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SpaceX will now offer rocket ride-shares tailored solely to small satellites

SpaceX will now offer rocket ride-shares tailored solely to small satellites


Packing it all in on the Falcon 9

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SpaceX is getting into the rocket ride-share business, giving companies the opportunity to launch bundles of small satellites into orbit on the company’s Falcon 9 rocket. Up until now, SpaceX has mostly focused on launching heavier, bus-sized satellites to space or bulky cargo capsules to the International Space Station. The new program, called the SmallSat Rideshare Program, will offer operators of tiny satellites more flexibility when launching to space.

Typically, small satellites — weighing in at a few hundred pounds — have to hitch rides on big rockets that are already slated to launch much larger cargo to orbit. The satellites can tag along if there’s any leftover room on the rocket and get dropped off in space along the way. However, these ride-shares aren’t always ideal for small satellite operators, as they are reliant on the main satellite or payload being ready for launch. Plus, the operators don’t get to dictate the exact orbit they want and often have to compromise on the final destination for their satellites.

SpaceX is proposing is a series of Falcon 9 missions that don’t have a primary satellite

What SpaceX is proposing is a series of Falcon 9 missions that don’t have a primary satellite. Instead, these flights will carry a series of small satellites that can weigh between 330 pounds (150 kilograms) to 660 pounds (300 kilograms). The small satellites will ride into space attached to ports on a payload deployer, a metallic tube mounted on top of the rocket. There’s even a port on top of the deployer that can accommodate a larger satellite if necessary. (SpaceX did not state the total weight the deployer could hold for these ride-shares.) Once in orbit, each satellite will be deployed into space one by one by the tube. As of now, SpaceX is offering rides out of California to a type of orbit known as Sun-synchronous orbit — a low path above Earth that syncs with the timing of the Sun.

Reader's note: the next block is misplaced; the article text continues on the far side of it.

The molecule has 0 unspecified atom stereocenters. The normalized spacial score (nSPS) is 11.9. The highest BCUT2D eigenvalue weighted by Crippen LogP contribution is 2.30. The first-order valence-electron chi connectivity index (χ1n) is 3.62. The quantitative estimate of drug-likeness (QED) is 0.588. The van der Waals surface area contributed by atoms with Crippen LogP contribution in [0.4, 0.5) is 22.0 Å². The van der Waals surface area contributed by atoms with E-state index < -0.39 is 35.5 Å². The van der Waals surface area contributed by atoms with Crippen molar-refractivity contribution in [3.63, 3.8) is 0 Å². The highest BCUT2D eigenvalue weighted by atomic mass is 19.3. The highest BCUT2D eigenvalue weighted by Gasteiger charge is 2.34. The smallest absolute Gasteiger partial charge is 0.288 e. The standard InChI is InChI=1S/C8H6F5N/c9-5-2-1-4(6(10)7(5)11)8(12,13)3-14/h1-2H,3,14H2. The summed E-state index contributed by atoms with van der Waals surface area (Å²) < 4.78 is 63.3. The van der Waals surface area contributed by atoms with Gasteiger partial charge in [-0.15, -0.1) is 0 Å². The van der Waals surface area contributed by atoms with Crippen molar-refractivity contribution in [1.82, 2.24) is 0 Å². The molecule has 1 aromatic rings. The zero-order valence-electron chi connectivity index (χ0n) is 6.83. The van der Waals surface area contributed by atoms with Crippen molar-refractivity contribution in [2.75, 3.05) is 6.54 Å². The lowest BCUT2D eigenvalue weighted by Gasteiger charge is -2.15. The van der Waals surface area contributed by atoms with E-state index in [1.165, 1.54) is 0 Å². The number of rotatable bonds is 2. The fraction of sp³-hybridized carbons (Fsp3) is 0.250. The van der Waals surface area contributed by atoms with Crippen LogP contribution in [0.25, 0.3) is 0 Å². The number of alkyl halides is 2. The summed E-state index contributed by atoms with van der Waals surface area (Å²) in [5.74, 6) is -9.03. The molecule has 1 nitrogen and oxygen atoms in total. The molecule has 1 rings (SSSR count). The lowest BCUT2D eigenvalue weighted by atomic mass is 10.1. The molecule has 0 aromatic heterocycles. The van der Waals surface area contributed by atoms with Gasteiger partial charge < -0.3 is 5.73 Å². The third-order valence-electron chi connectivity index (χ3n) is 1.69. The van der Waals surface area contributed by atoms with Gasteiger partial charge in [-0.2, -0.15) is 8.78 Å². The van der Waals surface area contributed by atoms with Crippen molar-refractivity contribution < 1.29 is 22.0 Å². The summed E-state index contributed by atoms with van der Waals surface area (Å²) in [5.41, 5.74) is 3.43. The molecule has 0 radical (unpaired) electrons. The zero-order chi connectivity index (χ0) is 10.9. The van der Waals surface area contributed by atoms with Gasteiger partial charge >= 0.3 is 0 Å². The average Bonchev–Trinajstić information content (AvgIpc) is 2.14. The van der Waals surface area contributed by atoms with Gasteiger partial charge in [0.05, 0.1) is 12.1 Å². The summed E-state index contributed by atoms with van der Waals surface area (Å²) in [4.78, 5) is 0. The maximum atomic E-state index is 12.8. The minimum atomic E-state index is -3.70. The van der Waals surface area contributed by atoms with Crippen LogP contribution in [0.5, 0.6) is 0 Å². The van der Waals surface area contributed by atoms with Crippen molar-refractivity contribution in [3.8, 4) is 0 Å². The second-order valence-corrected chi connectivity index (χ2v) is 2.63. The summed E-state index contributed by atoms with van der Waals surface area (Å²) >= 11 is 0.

The cost to fly on one of these dedicated ride-shares is relatively cheap, at least for the satellite industry. For a satellite weighing up to 330 pounds, the base cost is $2.25 million, according to SpaceX. Heavier satellites weighing up to 660 pounds will cost $4.5 million. The prices are expensive, but also fairly competitive with other launch providers. Rocket Lab — a US company dedicated to launching tiny satellites — charges about $5 to $6 million per flight. Its vehicle is capable of launching between 330 pounds and 500 pounds (225 kilograms) to the same orbit.

SpaceX’s pricing for its ride-share program.
SpaceX’s pricing for its ride-share program.
Image: SpaceX

“SpaceX is committed to serving the commercial market as it grows and changes, and we believe we can address the needs of small satellite operators by offering reliable, cost-effective access to orbit through regularly scheduled, dedicated rideshare missions,” a SpaceX spokesperson said in a statement to The Verge.